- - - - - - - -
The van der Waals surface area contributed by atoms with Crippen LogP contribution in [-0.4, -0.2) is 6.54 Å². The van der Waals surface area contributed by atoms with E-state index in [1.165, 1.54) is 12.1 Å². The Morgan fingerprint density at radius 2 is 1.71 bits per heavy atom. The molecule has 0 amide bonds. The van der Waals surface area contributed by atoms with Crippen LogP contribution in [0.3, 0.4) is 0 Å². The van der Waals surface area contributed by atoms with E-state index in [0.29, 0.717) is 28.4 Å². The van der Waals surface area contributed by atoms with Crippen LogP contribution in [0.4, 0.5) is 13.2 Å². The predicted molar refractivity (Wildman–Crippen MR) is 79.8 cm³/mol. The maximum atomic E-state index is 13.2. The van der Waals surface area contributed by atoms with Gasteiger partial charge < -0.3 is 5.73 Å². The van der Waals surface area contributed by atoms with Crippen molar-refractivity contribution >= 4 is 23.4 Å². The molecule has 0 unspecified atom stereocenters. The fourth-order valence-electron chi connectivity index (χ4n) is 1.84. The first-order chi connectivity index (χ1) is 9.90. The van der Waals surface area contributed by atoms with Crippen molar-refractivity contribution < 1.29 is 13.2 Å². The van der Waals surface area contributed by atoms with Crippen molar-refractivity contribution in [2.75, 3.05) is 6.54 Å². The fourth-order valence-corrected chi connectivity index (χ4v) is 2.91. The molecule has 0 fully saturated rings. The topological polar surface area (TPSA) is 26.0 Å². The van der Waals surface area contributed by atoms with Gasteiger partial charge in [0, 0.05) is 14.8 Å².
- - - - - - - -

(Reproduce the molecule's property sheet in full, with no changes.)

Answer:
The van der Waals surface area contributed by atoms with Crippen LogP contribution in [-0.4, -0.2) is 6.54 Å². The van der Waals surface area contributed by atoms with E-state index in [1.165, 1.54) is 12.1 Å². The Morgan fingerprint density at radius 2 is 1.71 bits per heavy atom. The molecule has 0 amide bonds. The van der Waals surface area contributed by atoms with Crippen LogP contribution in [0.3, 0.4) is 0 Å². The van der Waals surface area contributed by atoms with E-state index in [0.29, 0.717) is 28.4 Å². The van der Waals surface area contributed by atoms with Crippen LogP contribution in [0.4, 0.5) is 13.2 Å². The predicted molar refractivity (Wildman–Crippen MR) is 79.8 cm³/mol. The maximum atomic E-state index is 13.2. The van der Waals surface area contributed by atoms with Gasteiger partial charge < -0.3 is 5.73 Å². The van der Waals surface area contributed by atoms with Crippen molar-refractivity contribution >= 4 is 23.4 Å². The molecule has 0 unspecified atom stereocenters. The fourth-order valence-electron chi connectivity index (χ4n) is 1.84. The first-order chi connectivity index (χ1) is 9.90. The van der Waals surface area contributed by atoms with Crippen molar-refractivity contribution < 1.29 is 13.2 Å². The van der Waals surface area contributed by atoms with Crippen molar-refractivity contribution in [2.75, 3.05) is 6.54 Å². The fourth-order valence-corrected chi connectivity index (χ4v) is 2.91. The molecule has 0 fully saturated rings. The topological polar surface area (TPSA) is 26.0 Å². The van der Waals surface area contributed by atoms with Gasteiger partial charge in [0, 0.05) is 14.8 Å².